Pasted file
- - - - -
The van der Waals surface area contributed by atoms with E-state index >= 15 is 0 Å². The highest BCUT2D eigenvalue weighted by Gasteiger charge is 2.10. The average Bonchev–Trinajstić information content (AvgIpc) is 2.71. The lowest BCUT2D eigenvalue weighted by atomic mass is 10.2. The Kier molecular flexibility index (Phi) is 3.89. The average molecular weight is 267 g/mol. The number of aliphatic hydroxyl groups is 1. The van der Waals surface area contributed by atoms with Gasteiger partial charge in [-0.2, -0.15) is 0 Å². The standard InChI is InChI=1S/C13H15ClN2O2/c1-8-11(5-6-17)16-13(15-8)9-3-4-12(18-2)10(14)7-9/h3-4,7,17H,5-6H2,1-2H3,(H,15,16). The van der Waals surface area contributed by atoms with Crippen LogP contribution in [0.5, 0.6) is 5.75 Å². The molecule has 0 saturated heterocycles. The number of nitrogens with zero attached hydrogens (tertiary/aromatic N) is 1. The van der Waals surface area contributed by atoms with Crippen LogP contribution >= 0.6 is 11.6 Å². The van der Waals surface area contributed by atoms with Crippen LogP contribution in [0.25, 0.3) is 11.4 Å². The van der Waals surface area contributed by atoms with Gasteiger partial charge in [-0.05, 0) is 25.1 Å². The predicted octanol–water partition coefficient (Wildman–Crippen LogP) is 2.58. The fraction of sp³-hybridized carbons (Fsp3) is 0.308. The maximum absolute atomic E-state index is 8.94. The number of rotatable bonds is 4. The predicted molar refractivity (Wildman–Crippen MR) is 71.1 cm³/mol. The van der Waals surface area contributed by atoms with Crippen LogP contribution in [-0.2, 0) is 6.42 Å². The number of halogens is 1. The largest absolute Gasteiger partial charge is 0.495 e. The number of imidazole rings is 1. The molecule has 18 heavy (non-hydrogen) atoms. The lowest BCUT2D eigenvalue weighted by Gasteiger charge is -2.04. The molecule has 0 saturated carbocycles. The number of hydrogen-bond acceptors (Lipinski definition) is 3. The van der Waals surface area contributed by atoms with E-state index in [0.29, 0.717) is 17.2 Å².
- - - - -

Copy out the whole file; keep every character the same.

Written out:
The van der Waals surface area contributed by atoms with E-state index >= 15 is 0 Å². The highest BCUT2D eigenvalue weighted by Gasteiger charge is 2.10. The average Bonchev–Trinajstić information content (AvgIpc) is 2.71. The lowest BCUT2D eigenvalue weighted by atomic mass is 10.2. The Kier molecular flexibility index (Phi) is 3.89. The average molecular weight is 267 g/mol. The number of aliphatic hydroxyl groups is 1. The van der Waals surface area contributed by atoms with Gasteiger partial charge in [-0.2, -0.15) is 0 Å². The standard InChI is InChI=1S/C13H15ClN2O2/c1-8-11(5-6-17)16-13(15-8)9-3-4-12(18-2)10(14)7-9/h3-4,7,17H,5-6H2,1-2H3,(H,15,16). The van der Waals surface area contributed by atoms with Crippen LogP contribution in [0.5, 0.6) is 5.75 Å². The molecule has 0 saturated heterocycles. The number of nitrogens with zero attached hydrogens (tertiary/aromatic N) is 1. The van der Waals surface area contributed by atoms with Crippen LogP contribution >= 0.6 is 11.6 Å². The van der Waals surface area contributed by atoms with Crippen LogP contribution in [0.25, 0.3) is 11.4 Å². The van der Waals surface area contributed by atoms with Gasteiger partial charge in [-0.05, 0) is 25.1 Å². The predicted octanol–water partition coefficient (Wildman–Crippen LogP) is 2.58. The fraction of sp³-hybridized carbons (Fsp3) is 0.308. The maximum absolute atomic E-state index is 8.94. The number of rotatable bonds is 4. The predicted molar refractivity (Wildman–Crippen MR) is 71.1 cm³/mol. The van der Waals surface area contributed by atoms with Crippen LogP contribution in [-0.2, 0) is 6.42 Å². The number of halogens is 1. The largest absolute Gasteiger partial charge is 0.495 e. The number of imidazole rings is 1. The molecule has 18 heavy (non-hydrogen) atoms. The lowest BCUT2D eigenvalue weighted by Gasteiger charge is -2.04. The molecule has 0 saturated carbocycles. The number of hydrogen-bond acceptors (Lipinski definition) is 3. The van der Waals surface area contributed by atoms with E-state index in [0.29, 0.717) is 17.2 Å².